Egyptian police raid press syndicate, arrest two journalists
Egyptian police have stormed the headquarters of the Journalists’ Syndicate in central Cairo and arrested two journalists on charges of inciting protest rallies against the government.
Officers stormed the press labor union building in downtown Cairo on Sunday and arrested Amr Badr and Mahmud el-Sakka.
Badr heads the Arabic-language opposition website Bawabet Yanayer (January Gate), whose name is a reference to the 2011 popular uprising against long-time dictator Hosni Mubarak. Sakka works for the same organization.
Mahmoud Kamel, a member of the syndicate board, said more than 40 policemen raided the building, even though the Interior Ministry put the number of police officers involved at only eight.
He added that a security guard sustained injuries in the eye as police raided the press syndicate office.
“There was an arrest warrant for the two journalists issued a week ago; but the syndicate was discussing the matter with the Interior Ministry,” he said.
Khalid al-Balshy, another syndicate board member, said, “The incident is true and at the very least the interior minister (Ahmed al-Zind) has to be fired and there needs to be an apology.”
Dozens of journalists later staged a new sit-in at the headquarters of the Journalists’ Syndicate to express their opposition to the arrests.
A judicial source, speaking on condition of anonymity, said the pair had been wanted by prosecutors for inciting anti-government rallies.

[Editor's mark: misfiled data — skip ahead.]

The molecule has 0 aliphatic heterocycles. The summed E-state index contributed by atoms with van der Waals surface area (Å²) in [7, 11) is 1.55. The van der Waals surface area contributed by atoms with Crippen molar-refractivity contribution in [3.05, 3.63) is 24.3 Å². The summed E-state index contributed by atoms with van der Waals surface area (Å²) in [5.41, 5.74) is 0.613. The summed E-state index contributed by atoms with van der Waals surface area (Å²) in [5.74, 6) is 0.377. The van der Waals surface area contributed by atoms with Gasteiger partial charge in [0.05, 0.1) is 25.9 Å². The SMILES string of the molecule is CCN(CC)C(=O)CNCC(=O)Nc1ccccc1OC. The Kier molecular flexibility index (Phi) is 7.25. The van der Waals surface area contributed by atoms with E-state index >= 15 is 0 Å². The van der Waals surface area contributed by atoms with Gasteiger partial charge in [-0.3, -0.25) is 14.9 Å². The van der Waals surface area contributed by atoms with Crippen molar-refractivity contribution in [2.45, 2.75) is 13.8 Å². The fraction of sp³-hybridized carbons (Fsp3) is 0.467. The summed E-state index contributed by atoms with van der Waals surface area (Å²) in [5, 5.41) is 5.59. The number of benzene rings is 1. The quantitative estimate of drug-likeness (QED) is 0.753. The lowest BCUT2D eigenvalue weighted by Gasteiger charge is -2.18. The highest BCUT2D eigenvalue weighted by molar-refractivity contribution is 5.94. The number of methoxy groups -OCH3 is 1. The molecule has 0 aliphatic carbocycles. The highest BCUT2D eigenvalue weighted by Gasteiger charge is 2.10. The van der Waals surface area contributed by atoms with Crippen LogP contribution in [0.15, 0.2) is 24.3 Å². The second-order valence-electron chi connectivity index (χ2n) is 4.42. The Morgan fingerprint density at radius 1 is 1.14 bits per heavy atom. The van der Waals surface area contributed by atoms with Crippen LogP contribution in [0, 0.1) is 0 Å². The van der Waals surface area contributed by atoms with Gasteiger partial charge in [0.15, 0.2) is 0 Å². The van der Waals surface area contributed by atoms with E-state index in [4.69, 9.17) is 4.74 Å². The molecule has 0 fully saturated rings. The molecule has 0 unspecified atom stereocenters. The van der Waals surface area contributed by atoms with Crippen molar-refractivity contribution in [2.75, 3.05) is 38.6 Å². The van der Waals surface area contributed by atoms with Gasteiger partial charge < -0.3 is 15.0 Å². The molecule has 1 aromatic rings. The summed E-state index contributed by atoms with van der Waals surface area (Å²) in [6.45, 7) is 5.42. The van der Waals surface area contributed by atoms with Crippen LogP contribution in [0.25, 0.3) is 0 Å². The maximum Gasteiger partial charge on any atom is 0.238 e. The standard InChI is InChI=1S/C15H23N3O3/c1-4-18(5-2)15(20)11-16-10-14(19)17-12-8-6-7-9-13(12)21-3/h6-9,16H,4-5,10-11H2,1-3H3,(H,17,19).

Sakka had reportedly announced plans to join an anti-government protest against Cairo’s decision to hand over two strategic Red Sea islands to Saudi Arabia.
The Egyptian government has been under fire since it announced in a statement on April 9 that the islands of Tiran and Sanafir fall within the territorial waters of Saudi Arabia based on a maritime border agreement signed with Riyadh the previous day.
Leader of the opposition Egyptian Popular Current, Hamdeen Sabahi, has already filed a 10-page complaint at a Cairo administrative court over the contentious deal.
The senior opposition politician said he possesses documents that prove the islands, Tiran and Sanafir, are Egyptian territory and cannot be transferred to Saudi Arabia.
Legal experts and other opposition figures, including exiled politician Ayman Nour, and the country’s Muslim Brotherhood movement have also cast doubt on the legitimacy of the agreement between Cairo and Riyadh, arguing that relinquishing authority over Egyptian territory is unconstitutional.
On April 15, thousands of people took part in mass demonstrations against handing the sovereignty of Tiran and Sanafir islands over to Saudi Arabia. Egyptian riot police forces arrested dozens of protesters.
Tiran Island is located at the entrance of the Straits of Tiran, which separate the Red Sea from the Gulf of Aqaba. Its strategic significance lies in the fact that it is an important sea passage to the major ports of Aqaba in Jordan and Eilat in Israel.
Israel briefly took over the island during the Suez Crisis in late 1956, and once more between 1967 and 1982 following the Six Day War.
Sanafir Island is in the east of Tiran Island, and measures 33 square kilometers (13 square miles) in area.
The ownership of the two islands was handed to Egyptian control in 1982, when Tel Aviv and Cairo signed the so-called Camp David peace accords.